Spontaneous Intracranial Hypotension

Earn CME/CE in your profession:


Continuing Education Activity

Spontaneous intracranial hypotension (SIH) presents with postural headache and low cerebrospinal fluid (CSF). The underlying cause is usually a CSF leak. In the majority of the cases, brain magnetic resonance imaging (MRI) will show diffuse meningeal enhancement. This activity outlines the evaluation and management of spontaneous intracranial hypotension and highlights the role of the interprofessional team in improving care for patients with this condition.

Objectives:

  • Identify the etiology of spontaneous intracranial hypotension.
  • Describe the evaluation of spontaneous intracranial hypotension.
  • Outline the treatment options available for spontaneous intracranial hypotension.
  • Summarize interprofessional team strategies for improving care coordination and communication to advance spontaneous intracranial hypotension and improve outcomes.

Introduction

The intracranial pressure is controlled by the production, flow, and absorption of the cerebrospinal fluid. If there is an alteration in these processes leading to an alteration in the CSF pressure, there is a manifestation of neurologic symptoms that is most commonly a headache. Spontaneous intracranial hypotension (SIH) presents with postural headache and low cerebrospinal fluid (CSF). The underlying cause is usually a CSF leak.[1] 

In the majority of the cases, brain magnetic resonance imaging (MRI) will show diffuse meningeal enhancement. However, a few cases have been reported in which the patient had a non-orthostatic headache, normal CSF pressure, and no meningeal involvement on MRI. Historically, different terms have been used to describe this process, such as spontaneous or idiopathic low CSF pressure headache, liquorrhea, low CSF volume headache, CSF hypovolemia, CSF volume depletion, hypoliquorrhoeic headache, and CSF leak headache.[2]

Etiology

A CSF leak can be congenital or traumatic due to dural defects. These defects are usually present in the form of fistulas or tears, which result in CSF leaks. Spontaneous intracranial hypotension is actually due to a decrease in volume of the CSF instead of the old notion that SIH is due to a barometric drop in CSF pressure.[3] There are various factors that can lead to leakage of CSF, like the absence of dura around the nerve root sheaths, congenital connective tissue disorders causing structural abnormalities, osteophyte protrusions, and the herniation of the spinal disc. Focal weakness in the dura can be found around the thoracic and lumbar spine. These arachnoid diverticula are especially prone to CSF leaks.[4][5][6] Trauma, surgery, and over drainage of the CSF shunt can also cause spontaneous intracranial hypotension.[7]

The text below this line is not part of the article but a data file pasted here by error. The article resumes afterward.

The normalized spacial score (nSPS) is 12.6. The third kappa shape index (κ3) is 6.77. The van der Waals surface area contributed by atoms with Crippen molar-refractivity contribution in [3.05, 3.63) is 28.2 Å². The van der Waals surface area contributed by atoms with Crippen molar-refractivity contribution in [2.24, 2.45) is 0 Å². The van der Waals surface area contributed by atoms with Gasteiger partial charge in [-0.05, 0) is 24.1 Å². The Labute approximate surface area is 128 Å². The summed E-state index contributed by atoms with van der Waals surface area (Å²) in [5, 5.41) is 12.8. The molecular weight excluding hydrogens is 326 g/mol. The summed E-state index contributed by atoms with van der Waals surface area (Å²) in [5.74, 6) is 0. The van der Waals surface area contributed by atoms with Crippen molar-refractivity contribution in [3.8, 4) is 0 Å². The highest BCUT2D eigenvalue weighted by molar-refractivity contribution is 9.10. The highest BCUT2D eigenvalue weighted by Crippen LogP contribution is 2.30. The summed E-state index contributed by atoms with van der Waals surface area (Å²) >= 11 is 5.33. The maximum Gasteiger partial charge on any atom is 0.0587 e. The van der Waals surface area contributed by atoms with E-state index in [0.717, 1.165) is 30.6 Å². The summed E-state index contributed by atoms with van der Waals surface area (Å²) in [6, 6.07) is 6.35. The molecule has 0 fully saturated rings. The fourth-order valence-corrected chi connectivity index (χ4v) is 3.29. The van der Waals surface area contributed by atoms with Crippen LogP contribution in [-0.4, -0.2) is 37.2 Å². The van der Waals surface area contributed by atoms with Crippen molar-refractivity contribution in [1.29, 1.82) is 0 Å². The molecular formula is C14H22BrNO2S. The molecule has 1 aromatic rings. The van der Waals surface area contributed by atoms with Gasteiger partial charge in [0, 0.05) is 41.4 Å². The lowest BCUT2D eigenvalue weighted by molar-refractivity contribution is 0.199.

Epidemiology

The incidence of spontaneous intracranial hypotension is around 5 in 100,000. The ratio between females and males is 2:1, indicating that it is more common in females. Even though children and old adults are affected by SIH, the peak incidence of SIH is around 40 years.[8]

Pathophysiology

The leakage of CSF from the craniospinal vault is thought to be the cause of spontaneous intracranial hypotension. Normally, the weight of the brain is nearly 1500 grams in air. This weight is decreased to about 48 grams in a pool of CSF due to the buoyancy provided by the fluid.[9] When CSF volume decreases due to leaking or other causes, it precipitates the sagging of the brain in the cranial vault. This sagging causes traction on the sensory nerves of the meninges and the bridging veins, leading to headaches.[10] Postural headache is due to the fact that the traction on the meninges is increased in an upright position leading to increased intensity of headache when standing. Low CSF pressure in the cranial vault is compensated by an increase in vasodilation of the cerebral vessels. This phenomenon causes headaches due to increased brain volume.[11]